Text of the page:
Gov. Nikki Haley appointed a 41-year industry veteran to head the states insurance department on Tuesday, who earned respect of business leaders but some doubts from consumer advocates.
Ray Farmer, southeast vice president for the American Insurance Association trade group, succeeds David Black, who resigned abruptly nearly 11 months ago. Gwen Fuller-McGriff was interim director.
Farmer, 66, spent nine years with the Georgia insurance department before heading industry lobbying over eight states since 1979. The Georgia native will earn $120,000 in his new post after retiring from the insurance association. He will need to be confirmed by the state Senate.
Haley said several former legislators and bureaucrats sought the job, but she wanted a business veteran. The governor said she approached about a half-dozen people in the insurance industry who said they were not interested because the state pay was lower than the private sector.
Haley said Farmer understands the position is about jobs and customer service. She also touted Farmers knowledge of national insurance issues.
I have learned that insurance companies serve consumers best when government is least, Farmer said.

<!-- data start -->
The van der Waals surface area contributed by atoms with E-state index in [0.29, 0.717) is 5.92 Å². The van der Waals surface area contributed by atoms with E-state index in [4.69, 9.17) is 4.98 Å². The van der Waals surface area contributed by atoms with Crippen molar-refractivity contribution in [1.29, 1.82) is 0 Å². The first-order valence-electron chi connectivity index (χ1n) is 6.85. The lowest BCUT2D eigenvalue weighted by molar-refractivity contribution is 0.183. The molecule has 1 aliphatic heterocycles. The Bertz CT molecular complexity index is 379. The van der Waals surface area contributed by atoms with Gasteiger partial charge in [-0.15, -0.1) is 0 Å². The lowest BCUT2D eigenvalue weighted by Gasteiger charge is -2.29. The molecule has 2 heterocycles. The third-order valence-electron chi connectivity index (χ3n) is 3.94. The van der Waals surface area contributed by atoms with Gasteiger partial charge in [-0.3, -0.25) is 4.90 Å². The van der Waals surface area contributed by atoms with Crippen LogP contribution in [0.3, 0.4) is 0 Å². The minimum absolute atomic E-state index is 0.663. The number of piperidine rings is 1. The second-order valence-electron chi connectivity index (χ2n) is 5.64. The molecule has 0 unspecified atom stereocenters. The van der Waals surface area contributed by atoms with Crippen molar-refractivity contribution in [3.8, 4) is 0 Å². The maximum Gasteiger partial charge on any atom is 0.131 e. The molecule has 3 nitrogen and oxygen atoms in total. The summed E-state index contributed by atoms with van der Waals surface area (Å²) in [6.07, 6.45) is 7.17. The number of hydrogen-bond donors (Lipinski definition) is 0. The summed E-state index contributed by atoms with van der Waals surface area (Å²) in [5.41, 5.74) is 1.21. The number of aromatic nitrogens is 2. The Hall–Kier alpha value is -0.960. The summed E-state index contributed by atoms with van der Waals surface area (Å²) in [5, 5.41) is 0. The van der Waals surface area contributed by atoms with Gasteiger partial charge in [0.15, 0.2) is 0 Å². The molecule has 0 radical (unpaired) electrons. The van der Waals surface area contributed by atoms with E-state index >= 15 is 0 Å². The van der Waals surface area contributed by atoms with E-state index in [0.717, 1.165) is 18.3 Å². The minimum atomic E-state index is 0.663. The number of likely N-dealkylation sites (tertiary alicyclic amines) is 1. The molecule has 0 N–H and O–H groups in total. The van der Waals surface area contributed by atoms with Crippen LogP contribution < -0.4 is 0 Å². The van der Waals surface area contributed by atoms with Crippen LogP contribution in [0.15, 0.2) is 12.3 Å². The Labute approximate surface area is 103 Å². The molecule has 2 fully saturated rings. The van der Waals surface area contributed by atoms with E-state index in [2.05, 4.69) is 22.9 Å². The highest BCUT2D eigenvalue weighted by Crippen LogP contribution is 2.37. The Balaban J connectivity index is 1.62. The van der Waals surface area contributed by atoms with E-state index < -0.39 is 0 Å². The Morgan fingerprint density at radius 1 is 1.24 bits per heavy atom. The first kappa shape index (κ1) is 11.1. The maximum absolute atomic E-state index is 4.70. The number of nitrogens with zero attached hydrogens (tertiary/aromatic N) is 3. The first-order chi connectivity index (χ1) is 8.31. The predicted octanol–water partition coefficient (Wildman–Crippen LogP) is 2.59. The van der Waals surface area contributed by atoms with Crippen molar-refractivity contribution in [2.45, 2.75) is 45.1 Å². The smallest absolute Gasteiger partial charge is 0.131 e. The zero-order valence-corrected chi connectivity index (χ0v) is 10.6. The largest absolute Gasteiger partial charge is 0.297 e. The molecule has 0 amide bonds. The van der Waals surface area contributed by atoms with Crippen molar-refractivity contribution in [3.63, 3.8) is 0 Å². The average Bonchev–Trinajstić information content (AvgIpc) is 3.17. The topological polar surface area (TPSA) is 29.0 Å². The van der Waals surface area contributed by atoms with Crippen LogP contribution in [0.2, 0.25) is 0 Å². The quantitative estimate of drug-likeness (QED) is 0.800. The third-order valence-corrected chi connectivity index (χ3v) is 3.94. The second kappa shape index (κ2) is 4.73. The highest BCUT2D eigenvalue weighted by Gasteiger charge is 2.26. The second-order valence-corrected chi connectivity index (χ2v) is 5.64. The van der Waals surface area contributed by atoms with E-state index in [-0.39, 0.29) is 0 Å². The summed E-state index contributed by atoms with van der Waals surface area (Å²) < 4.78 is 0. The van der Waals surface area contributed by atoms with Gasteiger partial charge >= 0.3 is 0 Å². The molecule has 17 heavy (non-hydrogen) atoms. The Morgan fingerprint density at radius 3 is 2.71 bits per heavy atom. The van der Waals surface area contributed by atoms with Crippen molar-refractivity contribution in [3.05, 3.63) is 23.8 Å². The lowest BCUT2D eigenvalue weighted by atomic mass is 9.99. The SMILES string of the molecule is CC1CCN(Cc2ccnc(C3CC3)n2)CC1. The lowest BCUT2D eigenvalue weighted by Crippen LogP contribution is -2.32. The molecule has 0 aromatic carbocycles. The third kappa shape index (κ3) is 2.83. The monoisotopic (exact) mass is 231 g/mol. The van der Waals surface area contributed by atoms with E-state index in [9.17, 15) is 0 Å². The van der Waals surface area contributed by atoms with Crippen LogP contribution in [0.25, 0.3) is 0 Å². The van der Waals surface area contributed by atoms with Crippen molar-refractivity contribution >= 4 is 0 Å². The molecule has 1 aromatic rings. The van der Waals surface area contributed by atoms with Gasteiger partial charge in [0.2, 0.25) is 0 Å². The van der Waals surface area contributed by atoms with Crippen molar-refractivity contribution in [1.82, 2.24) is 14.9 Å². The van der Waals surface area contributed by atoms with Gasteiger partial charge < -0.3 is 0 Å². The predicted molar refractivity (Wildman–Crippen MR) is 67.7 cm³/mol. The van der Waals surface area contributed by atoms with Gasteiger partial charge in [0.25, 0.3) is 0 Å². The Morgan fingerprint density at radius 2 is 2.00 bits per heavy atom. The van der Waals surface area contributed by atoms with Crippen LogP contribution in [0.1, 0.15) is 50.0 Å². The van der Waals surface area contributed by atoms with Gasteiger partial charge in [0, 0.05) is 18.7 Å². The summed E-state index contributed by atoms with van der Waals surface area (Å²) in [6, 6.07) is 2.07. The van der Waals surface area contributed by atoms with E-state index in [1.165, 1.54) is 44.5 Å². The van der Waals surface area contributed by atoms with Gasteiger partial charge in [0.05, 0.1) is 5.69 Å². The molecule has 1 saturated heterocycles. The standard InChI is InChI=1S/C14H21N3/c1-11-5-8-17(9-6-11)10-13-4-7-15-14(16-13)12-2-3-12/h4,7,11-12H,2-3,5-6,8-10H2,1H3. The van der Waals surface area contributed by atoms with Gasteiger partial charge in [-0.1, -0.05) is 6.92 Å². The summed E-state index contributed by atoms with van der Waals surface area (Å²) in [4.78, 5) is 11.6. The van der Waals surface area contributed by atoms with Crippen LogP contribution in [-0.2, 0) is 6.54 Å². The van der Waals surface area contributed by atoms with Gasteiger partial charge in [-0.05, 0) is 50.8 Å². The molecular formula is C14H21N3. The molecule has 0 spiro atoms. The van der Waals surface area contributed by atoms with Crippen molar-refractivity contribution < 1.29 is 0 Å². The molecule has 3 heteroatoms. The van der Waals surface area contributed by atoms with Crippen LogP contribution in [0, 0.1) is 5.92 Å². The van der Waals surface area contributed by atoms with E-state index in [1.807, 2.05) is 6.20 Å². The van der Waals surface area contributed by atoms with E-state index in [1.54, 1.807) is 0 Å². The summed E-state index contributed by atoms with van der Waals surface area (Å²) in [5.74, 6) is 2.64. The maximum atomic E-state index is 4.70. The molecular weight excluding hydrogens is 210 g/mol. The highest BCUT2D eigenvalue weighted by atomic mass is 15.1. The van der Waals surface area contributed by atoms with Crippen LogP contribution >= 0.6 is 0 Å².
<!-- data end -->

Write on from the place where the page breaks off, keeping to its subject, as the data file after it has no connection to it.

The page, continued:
Haley received $5,500 in two contributions from the American Insurance Association for her 2010 and 2014 campaigns, according to State Ethics Commission records.
The contributions did not play a role in hiring Farmer, said Rob Godfrey, the governors spokesman.
The insurance industry employs more than 38,000 workers in South Carolina. The more competitors that have a presence in our state brings more jobs for our citizens, Farmer said.
Otis Rawl, chief executive of S.C. Chamber of Commerce, said Farmer aided state business leaders through workers compensation reform. Rawl said he believes Farmer will help businesses control costs.
I expect him to keep analyzing issues from both sides, make judgments based on facts and look at you right in the face and tell you what he thinks, Rawl said.
But Bob Hunter, insurance director for the Consumer Federation of America, said hiring an insurance insider will not help most residents, calling their situation hopeless. He said South Carolina used to be one of the nations most consumer-friendly insurance states.
Giving away the store to industry does not help, Hunter said. South Carolina has become adverse to the consumer. This is the exclamation point.
Farmer said he would hold the states standards on rate changes so that they are not excessive, inadequate or unfairly discriminatory.